The Palestinian hacker 'Khalil Shreateh', who broke into the Mark Zuckerberg's Facebook Timeline to expose a security lapse will be awarded nearly $12,000 but not from Facebook, it will come from an online crowdsourced campaign.
The hacker initially used Facebook's whitehat disclosure program, a service that rewards bug hunters for reporting vulnerabilities, to inform the company about the issue. Facebook refused to pay him for finding the bug since he used it to post on Mark Zuckerberg's wall, because Facebook had ignored his earlier warnings. The exploit allows users to post to other Facebook user's timeline while they are not in friend list.
Marc Maiffret, CTO of BeyondTrust, has kicked off a crowd-sourced funding to come up with a reward for Khalil Shreateh, and the results have already been impressive.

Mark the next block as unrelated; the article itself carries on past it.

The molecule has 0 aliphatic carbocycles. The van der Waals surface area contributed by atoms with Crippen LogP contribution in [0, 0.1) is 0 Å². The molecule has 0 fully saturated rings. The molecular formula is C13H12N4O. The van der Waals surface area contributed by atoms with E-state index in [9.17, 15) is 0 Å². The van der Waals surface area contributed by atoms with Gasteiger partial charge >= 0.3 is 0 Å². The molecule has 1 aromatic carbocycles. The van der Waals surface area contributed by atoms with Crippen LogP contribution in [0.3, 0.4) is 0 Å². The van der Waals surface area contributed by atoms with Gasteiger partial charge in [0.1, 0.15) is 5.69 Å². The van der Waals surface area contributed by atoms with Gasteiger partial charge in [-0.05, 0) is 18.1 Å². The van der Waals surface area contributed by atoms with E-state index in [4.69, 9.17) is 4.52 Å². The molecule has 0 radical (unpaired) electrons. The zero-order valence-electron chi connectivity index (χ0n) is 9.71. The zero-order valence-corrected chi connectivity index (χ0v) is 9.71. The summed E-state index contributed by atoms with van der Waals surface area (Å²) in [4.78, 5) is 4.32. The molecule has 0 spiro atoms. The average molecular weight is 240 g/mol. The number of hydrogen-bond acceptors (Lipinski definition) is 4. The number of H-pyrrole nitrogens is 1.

'Khalil Shreateh found a vulnerability in Facebook.com and, due to miscommunication, was not awarded a bounty for his work,' Maiffret wrote on the GoFundMe campaign page. 'Let us all send a message to security researchers across the world and say that we appreciate the efforts they make for the good of everyone.'
"He is sitting there in Palestine doing this research on a five-year-old laptop that looks like it is half broken," Maiffret said. "It's something that might help him out in a big way."
Facebook has a bounty program where it pays people to report bugs instead of using them maliciously. "We will not change our practice of refusing to pay rewards to researchers who have tested vulnerabilities against real users," Chief Security Officer Joe Sullivan said. Shreateh has said he is not too disappointed by the response as he has now been inundated with job offers.
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